It’s no accident that Brady announced his return on the eve of free agency, leaving Tampa time to leverage his presence to attract players with the draw of winning a championship and basking in Brady’s glow for at least another season. Within hours of his statement, the Bucs had re-signed center Ryan Jensen on a three-year deal—Jensen had seemed like a candidate to sign elsewhere. It remains to be seen if Brady’s presence can change the calculus for other Bucs free agents like cornerback Carlton Davis or tight end O.J. Howard (the team has already lost guard Alex Cappa to the Bengals). Don’t be surprised if Brady restructures his deal to free up some salary cap space. The timing of his return keeps Tampa’s competitive window wide open for at least another season.

Brady’s announcement specifically mentioned that he was coming back to play for the Bucs, and he reportedly called players like Jensen to inform them he was returning and persuade them to re-sign.

There has been speculation that Brady wanted to keep playing all along, but was using his retirement as leverage to try to force a trade out of Tampa, perhaps to his hometown 49ers. To me, the fit seems a little suspect. Jimmy Garoppolo wouldn’t appeal much to the Bucs as a trade candidate, as he’s a bad match for Arians’s offense full of five- and seven-step dropbacks, and it would be a massive course change for San Francisco to give up on getting Trey Lance in-game development for a second consecutive season. Plus, Bucs leadership made it clear at the combine that they would be hard-pressed to trade Brady elsewhere if he did return, even at his behest—“bad business,” Arians said. So even if Brady’s preference were to switch teams, he may have learned sometime in the past 40 days that it wasn’t possible. In any case, his desire to keep competing trumped any other concerns he may have had.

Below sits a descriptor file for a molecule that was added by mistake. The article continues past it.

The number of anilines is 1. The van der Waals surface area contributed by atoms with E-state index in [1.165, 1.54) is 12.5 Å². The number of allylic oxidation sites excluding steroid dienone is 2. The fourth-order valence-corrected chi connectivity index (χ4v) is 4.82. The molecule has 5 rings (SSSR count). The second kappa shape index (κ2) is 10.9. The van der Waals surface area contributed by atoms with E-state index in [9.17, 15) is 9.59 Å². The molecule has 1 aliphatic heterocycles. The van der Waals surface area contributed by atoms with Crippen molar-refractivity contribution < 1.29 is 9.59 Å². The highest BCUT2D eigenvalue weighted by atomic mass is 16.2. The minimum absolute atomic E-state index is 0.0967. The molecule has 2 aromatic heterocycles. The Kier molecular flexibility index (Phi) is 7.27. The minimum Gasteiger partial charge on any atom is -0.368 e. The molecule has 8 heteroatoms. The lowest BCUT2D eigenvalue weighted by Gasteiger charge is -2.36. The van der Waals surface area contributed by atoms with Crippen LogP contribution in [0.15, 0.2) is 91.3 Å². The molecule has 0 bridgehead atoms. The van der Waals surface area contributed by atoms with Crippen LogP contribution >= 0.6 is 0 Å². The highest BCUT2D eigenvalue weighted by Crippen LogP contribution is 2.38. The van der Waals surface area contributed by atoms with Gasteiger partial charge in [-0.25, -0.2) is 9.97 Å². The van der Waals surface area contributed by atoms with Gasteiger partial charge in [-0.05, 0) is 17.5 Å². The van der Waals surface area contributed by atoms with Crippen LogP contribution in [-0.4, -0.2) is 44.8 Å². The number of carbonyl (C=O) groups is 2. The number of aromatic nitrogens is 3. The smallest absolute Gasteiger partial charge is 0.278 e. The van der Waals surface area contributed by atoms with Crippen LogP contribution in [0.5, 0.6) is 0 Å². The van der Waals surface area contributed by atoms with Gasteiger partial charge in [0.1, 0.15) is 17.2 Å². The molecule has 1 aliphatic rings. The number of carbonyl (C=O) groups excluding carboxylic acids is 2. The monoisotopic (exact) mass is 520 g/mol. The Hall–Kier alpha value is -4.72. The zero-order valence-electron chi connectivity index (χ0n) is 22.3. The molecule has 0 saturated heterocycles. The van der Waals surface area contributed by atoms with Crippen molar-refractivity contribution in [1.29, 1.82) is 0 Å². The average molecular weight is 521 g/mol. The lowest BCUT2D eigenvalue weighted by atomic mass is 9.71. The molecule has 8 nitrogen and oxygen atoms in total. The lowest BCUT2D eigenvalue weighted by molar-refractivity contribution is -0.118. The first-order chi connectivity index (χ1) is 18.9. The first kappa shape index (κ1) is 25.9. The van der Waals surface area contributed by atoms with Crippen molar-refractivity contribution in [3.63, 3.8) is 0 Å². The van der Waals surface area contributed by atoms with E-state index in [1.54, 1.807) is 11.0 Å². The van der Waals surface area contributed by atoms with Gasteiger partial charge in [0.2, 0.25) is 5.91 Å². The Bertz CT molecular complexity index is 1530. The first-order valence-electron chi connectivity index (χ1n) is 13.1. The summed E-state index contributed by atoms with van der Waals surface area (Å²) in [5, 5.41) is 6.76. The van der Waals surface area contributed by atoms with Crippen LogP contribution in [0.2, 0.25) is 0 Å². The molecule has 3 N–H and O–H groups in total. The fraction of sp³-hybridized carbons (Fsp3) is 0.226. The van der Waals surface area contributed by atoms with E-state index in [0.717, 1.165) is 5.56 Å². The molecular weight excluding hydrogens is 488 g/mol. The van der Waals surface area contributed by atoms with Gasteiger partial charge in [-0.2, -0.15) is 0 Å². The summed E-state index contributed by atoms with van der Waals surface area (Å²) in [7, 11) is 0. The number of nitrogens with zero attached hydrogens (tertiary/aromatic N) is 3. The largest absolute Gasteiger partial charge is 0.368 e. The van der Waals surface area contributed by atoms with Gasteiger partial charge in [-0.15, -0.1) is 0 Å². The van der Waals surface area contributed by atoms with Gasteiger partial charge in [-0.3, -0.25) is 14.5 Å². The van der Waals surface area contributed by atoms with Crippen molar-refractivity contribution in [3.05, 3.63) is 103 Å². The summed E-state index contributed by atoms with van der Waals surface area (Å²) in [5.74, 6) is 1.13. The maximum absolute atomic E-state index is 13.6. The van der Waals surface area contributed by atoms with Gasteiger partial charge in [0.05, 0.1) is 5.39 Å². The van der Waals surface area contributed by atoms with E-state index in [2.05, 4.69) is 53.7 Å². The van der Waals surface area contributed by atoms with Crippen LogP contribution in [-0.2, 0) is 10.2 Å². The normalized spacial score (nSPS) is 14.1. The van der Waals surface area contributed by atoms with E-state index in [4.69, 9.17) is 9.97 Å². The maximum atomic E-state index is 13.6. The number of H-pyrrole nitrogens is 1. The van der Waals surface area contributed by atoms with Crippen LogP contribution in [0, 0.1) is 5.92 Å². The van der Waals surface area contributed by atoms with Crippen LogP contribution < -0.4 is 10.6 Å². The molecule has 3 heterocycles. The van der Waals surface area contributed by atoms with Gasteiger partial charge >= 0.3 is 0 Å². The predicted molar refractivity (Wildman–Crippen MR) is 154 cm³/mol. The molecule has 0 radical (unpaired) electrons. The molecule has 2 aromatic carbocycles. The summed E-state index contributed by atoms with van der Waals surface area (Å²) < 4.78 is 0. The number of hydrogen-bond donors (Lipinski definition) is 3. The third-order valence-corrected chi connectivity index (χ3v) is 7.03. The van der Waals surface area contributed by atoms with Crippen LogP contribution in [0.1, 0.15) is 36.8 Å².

Throughout the years, Brady’s most watertight statement is this one: “When I suck, I’ll retire,” Brady told Boston sports radio station WEEI in 2014. “But I don’t plan on sucking for a long time.” It’s 2022, and the only thing Brady has been bad at so far is retirement.